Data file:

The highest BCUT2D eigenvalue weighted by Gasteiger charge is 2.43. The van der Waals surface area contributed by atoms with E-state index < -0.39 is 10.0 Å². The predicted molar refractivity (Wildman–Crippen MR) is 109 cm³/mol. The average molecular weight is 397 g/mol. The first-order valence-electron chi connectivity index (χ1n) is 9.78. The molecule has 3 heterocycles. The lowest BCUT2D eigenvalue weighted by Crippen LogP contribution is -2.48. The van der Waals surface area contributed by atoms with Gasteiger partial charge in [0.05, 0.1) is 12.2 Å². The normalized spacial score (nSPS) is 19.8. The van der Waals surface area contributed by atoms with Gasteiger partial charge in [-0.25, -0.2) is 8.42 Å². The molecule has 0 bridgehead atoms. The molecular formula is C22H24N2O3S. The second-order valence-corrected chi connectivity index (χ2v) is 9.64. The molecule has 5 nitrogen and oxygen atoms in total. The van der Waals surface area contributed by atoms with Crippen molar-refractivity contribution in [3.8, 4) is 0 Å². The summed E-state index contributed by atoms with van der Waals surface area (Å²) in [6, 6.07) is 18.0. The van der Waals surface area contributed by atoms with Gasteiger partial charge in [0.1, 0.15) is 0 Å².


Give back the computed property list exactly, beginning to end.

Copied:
The highest BCUT2D eigenvalue weighted by Gasteiger charge is 2.43. The van der Waals surface area contributed by atoms with E-state index < -0.39 is 10.0 Å². The predicted molar refractivity (Wildman–Crippen MR) is 109 cm³/mol. The average molecular weight is 397 g/mol. The first-order valence-electron chi connectivity index (χ1n) is 9.78. The molecule has 3 heterocycles. The lowest BCUT2D eigenvalue weighted by Crippen LogP contribution is -2.48. The van der Waals surface area contributed by atoms with Gasteiger partial charge in [0.05, 0.1) is 12.2 Å². The normalized spacial score (nSPS) is 19.8. The van der Waals surface area contributed by atoms with Gasteiger partial charge in [-0.25, -0.2) is 8.42 Å². The molecule has 0 bridgehead atoms. The molecular formula is C22H24N2O3S. The second-order valence-corrected chi connectivity index (χ2v) is 9.64. The molecule has 5 nitrogen and oxygen atoms in total. The van der Waals surface area contributed by atoms with Crippen molar-refractivity contribution in [3.8, 4) is 0 Å². The summed E-state index contributed by atoms with van der Waals surface area (Å²) in [6, 6.07) is 18.0. The van der Waals surface area contributed by atoms with Gasteiger partial charge in [0.1, 0.15) is 0 Å².